Independent Contractor or Employee?

Language Line ServicesLanguage Line Services of Monterey, California, provides interpretation and translation services in 170 languages to emergency services operators, online retailers, banks and other businesses across the country.  One corporate decision the $300 million company made, however, involves the difference between two common English business terms – “employee” and “independent contractor.”

More than 97 percent of the company’s nearly 5,000 interpreters – people who’ve mastered languages from Afrikaans to Yiddish – are employees eligible for health care and other benefits. The company also pays its share of federal and state employment taxes and withholds taxes from employee paychecks.

Less than 3 percent of Language Line’s interpreters are independent contractors who get called in for special project work on rare languages such as Woloff, Visayan or Fukienese.

Not all translation companies follow suit.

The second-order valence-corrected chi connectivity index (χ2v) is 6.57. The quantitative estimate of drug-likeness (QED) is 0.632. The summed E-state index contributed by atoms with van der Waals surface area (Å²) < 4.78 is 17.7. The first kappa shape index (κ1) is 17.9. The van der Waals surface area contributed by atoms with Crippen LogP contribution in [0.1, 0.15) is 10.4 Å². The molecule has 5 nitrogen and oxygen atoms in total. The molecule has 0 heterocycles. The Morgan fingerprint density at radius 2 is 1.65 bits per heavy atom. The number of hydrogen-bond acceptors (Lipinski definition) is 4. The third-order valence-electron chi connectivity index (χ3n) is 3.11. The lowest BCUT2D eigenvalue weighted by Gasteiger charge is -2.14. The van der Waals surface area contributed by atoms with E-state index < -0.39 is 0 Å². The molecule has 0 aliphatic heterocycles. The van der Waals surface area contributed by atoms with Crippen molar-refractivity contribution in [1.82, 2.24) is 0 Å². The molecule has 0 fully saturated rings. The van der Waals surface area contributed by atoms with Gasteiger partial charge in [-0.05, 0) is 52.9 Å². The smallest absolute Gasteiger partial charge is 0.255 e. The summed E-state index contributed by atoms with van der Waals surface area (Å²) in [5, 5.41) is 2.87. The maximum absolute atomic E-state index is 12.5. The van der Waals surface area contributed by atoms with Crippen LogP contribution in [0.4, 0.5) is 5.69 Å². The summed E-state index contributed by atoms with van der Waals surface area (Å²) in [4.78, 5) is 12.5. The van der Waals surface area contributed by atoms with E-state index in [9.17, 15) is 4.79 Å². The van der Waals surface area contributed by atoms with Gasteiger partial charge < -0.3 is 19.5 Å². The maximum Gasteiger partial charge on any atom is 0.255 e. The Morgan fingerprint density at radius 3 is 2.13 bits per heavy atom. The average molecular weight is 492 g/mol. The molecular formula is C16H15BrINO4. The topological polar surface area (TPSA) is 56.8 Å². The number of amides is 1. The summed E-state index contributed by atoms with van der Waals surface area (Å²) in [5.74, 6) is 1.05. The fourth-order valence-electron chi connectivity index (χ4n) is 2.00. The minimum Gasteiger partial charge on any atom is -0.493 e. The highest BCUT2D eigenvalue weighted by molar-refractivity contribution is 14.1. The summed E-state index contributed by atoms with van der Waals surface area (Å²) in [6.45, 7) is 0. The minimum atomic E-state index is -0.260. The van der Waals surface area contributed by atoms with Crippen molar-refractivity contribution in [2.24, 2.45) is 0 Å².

In fact, Language Line attorney Steven Marc Weinberg says many of the company’s competitors classify all of their interpreters as independent contractors. As contractors, interpreters handle their own taxes and aren’t eligible for employee benefits. Weinberg argues that translation companies using such a set up are able to unfairly undercut prices charged by firms like Language Line. “Some businesses that classify workers as independent contractors end up increasing their bottom line unfairly,” says Weinberg. “It’s tough enough in this economy without so many folks being denied the support they’re rightly owed.”

Read the rest of this American Express “Inside Edge” story by Elizabeth Wasserman here >>

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